And of course it’s not just the children who are boozing and drugging it up.
Homeowners losing their property because of tiny tax liens. A sad story, but there are a lot of homes out there that have been abandoned by their owners and what’s a town to do with them? A friend of mine just added an extra acre of land (thus extending his own creek frontage) by paying something like a thousand bucks to his municipality. At one point the land had a house on it that sold for $67,000 (this is rural land we’re talking about) but welfare tenants turned it into a meth den and ruined it. Before the town bulldozed it the property was a complete nuisance to its neighbors, but now my friend has 59, instead of 58 acres and peace and quiet.
It’s such an inspiring tale that I’m thinking of spending a week in upstate New York looking through tax records to see if I can’t duplicate the feat. Hey, if Elizabeth Warren can do it, how hard can it be?
Romney booed at NAACP convention. The black vote has been in the Democrat’s pocket since 1964 and its members are simply incapable of seeing past a welfare check. Continued poverty, continued disintegration of the black family, 55% unemployment for black teens? The highest murder rate in the world for black children? Four more years!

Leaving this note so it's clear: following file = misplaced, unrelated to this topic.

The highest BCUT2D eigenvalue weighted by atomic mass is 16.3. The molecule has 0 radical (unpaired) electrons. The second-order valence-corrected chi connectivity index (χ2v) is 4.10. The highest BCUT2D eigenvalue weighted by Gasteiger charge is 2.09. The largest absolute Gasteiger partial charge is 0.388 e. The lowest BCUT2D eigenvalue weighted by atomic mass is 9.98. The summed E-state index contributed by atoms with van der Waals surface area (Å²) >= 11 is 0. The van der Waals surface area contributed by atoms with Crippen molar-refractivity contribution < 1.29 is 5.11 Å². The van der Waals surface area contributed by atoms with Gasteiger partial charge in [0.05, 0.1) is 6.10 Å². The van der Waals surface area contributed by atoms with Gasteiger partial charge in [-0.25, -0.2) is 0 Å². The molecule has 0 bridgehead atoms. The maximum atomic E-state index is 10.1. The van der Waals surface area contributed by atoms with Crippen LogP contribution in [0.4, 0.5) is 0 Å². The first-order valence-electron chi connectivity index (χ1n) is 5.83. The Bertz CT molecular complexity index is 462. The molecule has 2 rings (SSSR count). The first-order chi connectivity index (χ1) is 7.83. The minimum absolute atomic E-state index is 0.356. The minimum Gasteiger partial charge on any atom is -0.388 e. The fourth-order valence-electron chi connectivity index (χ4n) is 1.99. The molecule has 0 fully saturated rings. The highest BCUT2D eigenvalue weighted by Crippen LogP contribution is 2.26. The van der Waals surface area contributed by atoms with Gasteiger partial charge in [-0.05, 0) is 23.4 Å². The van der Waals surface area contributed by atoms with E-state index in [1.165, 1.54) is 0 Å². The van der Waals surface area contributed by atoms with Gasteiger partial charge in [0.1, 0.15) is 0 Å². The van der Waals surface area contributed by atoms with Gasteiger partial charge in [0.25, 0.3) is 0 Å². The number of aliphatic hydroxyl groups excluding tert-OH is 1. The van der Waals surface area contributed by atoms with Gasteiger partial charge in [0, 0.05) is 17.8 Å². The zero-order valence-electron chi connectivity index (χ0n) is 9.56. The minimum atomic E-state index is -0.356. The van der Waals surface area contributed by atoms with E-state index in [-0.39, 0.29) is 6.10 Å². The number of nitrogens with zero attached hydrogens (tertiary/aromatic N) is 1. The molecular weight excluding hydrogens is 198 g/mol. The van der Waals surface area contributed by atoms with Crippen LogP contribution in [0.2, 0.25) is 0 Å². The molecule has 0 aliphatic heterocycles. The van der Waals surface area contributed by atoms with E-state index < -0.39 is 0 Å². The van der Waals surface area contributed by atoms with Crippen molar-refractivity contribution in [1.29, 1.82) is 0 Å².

CitiGroup’s Vikram Pandit’s house on Pecksland has been reduced to $3.999 million from its April price of $4.3 million. I wasn’t wild about it back then and even though he paid $4.1 for it in 2001, I think he’s still got a ways to go before he rids himself of this weekend home. 145 Parsonage Road, by the way, which I also saw that day and liked very much, even priced at $4.995, sold within days. Hmmm.
Dull morning on the MLS so I’m busy compiling and emailing suggestions of listings for several readers who I’ve neglected the past two weeks. It’s a fair assumption that if I have interested buyers then other agents do too, so sellers, don’t give up hope.
On the other hand, I’m only selecting homes to recommend whose prices have been battered down to sensibility after a few years on the market (okay, some have been on for as little as 18 months) or that were priced right to begin with (not sure I found any of those). Why waste my or my clients’ time?